It’s telling that it was an artifact, not a stone or a vintage bauble, that set the London-based designer Alice Cicolini on her path to making jewelry. Thirteen years ago, while working as the director of arts and culture at the British Council in India, Cicolini traveled to Mehrangarh, a resplendent 15th-century fort and series of palaces with an accompanying museum in Jodhpur. Among the collection of courtly textiles, armory and miniature paintings, a maharani jewelry box caught her eye. “It would have housed many of the things you need to perform solah shringar,” she explains, referring to the ancient Hindu practice of a bride on her wedding day wearing 16 traditional adornments, from bell-embellished anklets to glass and gold bangles. “The box itself was fairly ordinary looking, but the idea of what its contents constituted was magic to me.”
The discovery compelled Cicolini to embark on an exacting study of Indian aesthetic ritual, devouring books on sacred architecture, royal presentation and the role of cosmology and ceremony in Indian theater. Some years later, after much research and a move back to her native England, where she eventually established her studio in East London, Cicolini’s very first jewelry design took shape: The Shinkara pendant, created in 2010, is a rich, elongated sequence of forms forged in gold, carved ebony and vitreous enamel that replicates the spiked pinnacle of a temple top. “It’s this hybrid object that stacks different shapes and patterns from all along the Silk Route,” she explains of the design, which laid the foundation for an entire line of pieces that draw on religious, natural and architectural forms — there’s now a dedicated Temple collection, inspired by the forms of ancient shrines in Turkey, India and Uzbekistan, while her Summer Snow collection was named for the tufts of poplar tree seeds that cover the streets of Moscow each June — with an emphasis on artisanal technique.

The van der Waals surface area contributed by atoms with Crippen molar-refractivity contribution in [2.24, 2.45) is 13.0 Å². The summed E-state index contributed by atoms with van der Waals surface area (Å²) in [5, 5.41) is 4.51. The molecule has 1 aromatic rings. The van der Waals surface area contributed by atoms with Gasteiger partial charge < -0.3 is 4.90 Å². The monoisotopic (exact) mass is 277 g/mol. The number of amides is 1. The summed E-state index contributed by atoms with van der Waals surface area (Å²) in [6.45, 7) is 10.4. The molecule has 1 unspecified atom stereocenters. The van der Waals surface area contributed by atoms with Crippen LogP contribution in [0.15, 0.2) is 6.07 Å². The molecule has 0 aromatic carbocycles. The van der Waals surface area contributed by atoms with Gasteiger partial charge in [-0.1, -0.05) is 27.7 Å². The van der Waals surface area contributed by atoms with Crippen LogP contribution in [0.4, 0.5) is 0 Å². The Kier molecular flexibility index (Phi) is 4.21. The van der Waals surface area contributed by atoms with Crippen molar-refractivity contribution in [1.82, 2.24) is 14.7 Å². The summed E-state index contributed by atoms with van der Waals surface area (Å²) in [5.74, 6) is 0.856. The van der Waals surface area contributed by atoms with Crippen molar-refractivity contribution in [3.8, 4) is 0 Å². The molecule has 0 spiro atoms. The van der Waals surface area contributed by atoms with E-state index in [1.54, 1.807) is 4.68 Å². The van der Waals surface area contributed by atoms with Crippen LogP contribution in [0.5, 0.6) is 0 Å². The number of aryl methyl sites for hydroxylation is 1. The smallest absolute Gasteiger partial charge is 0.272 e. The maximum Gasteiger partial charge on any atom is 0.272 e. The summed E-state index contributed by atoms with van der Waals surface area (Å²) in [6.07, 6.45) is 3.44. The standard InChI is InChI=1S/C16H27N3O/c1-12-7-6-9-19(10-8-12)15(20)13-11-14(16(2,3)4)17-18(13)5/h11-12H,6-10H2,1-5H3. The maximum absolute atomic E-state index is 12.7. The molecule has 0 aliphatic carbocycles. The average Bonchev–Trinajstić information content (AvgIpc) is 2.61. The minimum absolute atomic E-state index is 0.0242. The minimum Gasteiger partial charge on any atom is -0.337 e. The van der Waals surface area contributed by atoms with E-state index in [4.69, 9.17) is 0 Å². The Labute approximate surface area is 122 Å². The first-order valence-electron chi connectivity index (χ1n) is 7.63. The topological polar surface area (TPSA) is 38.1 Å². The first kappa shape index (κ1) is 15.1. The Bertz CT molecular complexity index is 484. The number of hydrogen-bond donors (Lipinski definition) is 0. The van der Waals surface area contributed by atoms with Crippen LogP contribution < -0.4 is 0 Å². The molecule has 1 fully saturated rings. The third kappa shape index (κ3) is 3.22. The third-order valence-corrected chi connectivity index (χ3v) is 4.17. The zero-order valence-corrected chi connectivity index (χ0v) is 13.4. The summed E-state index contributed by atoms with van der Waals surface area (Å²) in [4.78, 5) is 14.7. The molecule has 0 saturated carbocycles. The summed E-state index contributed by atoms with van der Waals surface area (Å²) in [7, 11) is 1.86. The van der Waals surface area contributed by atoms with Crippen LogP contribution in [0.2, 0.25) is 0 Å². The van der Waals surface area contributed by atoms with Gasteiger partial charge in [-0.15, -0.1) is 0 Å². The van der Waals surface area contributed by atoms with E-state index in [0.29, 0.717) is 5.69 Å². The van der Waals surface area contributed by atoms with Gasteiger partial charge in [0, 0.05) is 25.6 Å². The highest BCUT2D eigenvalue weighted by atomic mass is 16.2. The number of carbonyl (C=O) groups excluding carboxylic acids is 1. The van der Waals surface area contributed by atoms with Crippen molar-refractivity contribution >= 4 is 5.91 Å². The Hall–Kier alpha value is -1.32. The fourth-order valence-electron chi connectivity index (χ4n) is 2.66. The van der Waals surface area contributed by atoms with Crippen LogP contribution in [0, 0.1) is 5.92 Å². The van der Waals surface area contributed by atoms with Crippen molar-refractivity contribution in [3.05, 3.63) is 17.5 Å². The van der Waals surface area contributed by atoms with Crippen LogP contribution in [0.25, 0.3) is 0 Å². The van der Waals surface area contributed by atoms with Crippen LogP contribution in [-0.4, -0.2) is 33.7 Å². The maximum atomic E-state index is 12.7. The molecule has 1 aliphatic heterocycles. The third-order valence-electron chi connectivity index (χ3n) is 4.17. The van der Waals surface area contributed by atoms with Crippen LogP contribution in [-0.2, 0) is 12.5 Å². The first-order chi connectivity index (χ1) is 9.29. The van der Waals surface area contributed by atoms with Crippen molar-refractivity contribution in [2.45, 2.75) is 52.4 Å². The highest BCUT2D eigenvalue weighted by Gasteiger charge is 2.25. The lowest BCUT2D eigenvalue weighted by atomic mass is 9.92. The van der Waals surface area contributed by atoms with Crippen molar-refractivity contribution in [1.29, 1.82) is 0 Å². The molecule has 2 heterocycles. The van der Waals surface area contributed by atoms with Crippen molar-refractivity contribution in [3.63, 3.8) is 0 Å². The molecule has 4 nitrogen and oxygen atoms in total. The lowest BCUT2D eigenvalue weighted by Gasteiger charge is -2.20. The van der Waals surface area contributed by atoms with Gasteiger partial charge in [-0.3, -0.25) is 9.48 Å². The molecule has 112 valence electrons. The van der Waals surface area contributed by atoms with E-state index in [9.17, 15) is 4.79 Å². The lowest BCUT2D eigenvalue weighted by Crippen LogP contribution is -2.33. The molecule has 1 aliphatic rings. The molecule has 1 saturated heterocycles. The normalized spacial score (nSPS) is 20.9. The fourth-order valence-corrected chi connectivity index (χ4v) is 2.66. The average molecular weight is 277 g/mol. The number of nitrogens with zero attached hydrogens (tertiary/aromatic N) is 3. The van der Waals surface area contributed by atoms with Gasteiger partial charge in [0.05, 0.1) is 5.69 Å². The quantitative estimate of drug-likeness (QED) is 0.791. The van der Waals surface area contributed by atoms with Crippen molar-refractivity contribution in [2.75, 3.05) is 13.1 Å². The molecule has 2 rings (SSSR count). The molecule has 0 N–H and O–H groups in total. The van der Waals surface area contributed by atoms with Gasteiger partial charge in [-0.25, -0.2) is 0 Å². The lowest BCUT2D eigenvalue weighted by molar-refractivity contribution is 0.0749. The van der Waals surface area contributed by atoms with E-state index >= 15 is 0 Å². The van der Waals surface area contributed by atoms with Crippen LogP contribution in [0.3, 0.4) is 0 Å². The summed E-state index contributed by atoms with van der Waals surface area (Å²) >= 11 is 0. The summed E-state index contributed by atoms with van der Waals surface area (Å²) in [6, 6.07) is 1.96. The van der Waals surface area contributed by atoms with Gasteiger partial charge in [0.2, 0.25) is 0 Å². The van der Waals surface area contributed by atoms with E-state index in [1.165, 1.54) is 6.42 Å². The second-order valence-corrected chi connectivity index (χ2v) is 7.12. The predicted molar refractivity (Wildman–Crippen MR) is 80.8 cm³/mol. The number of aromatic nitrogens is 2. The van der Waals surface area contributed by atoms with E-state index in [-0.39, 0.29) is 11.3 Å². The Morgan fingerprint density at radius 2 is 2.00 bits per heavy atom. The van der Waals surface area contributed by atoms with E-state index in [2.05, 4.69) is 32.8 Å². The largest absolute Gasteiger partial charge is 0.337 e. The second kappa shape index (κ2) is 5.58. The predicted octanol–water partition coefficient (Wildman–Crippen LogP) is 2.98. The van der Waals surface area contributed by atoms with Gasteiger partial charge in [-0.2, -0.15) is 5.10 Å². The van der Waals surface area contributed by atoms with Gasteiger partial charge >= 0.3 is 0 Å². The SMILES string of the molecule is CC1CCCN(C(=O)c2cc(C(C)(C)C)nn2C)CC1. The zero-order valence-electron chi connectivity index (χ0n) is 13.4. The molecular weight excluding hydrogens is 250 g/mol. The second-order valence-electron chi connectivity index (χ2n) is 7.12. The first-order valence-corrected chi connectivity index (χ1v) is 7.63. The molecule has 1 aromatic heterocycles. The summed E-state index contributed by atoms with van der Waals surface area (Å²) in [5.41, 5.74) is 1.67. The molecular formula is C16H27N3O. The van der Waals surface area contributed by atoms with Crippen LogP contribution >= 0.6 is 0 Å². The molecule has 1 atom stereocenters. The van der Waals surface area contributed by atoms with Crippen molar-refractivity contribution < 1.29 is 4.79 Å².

“I’ve always been more interested in the talent of craftspeople than in some massive emerald,” says Cicolini, now 47. “Perceptions of Indian craft have deteriorated over the last 50 years, but if you think back to the 18th century, when Gainsborough was painting portraits of aristocratic women in Kashmiri shawls, it was considered superlative — I wanted to remind people that it remains so.” From the beginning, she has collaborated with Kamal Kumar Meenakar, one of Jaipur’s last remaining masters of meenakari — the practice of enameling intricate designs on metal, which was introduced from Persia in the 17th century. “He’s an artist,” she says of Meenakar, who takes her sketched designs, technical drawings and the occasional wax maquette and returns them as fully formed pieces contained in small wax-sealed tin boxes wrapped in calico. “In his hands the enamel becomes a miniature painting.” While meenakari was traditionally confined to the underside of a necklace or earring, Cicolini positions it center stage, conjuring sculptural, oversize 23.5-karat gold rings hand-painted in enamel with abstract motifs drawn from patterns in textiles, ceramics and antique Chinese screens and inset with large colored stones including mandarin garnets and pink and green tourmalines in classic Indian uncut polki forms. Her bold, scholarly style has won her a devoted following and a coveted place at the fashion boutique Dover Street Market.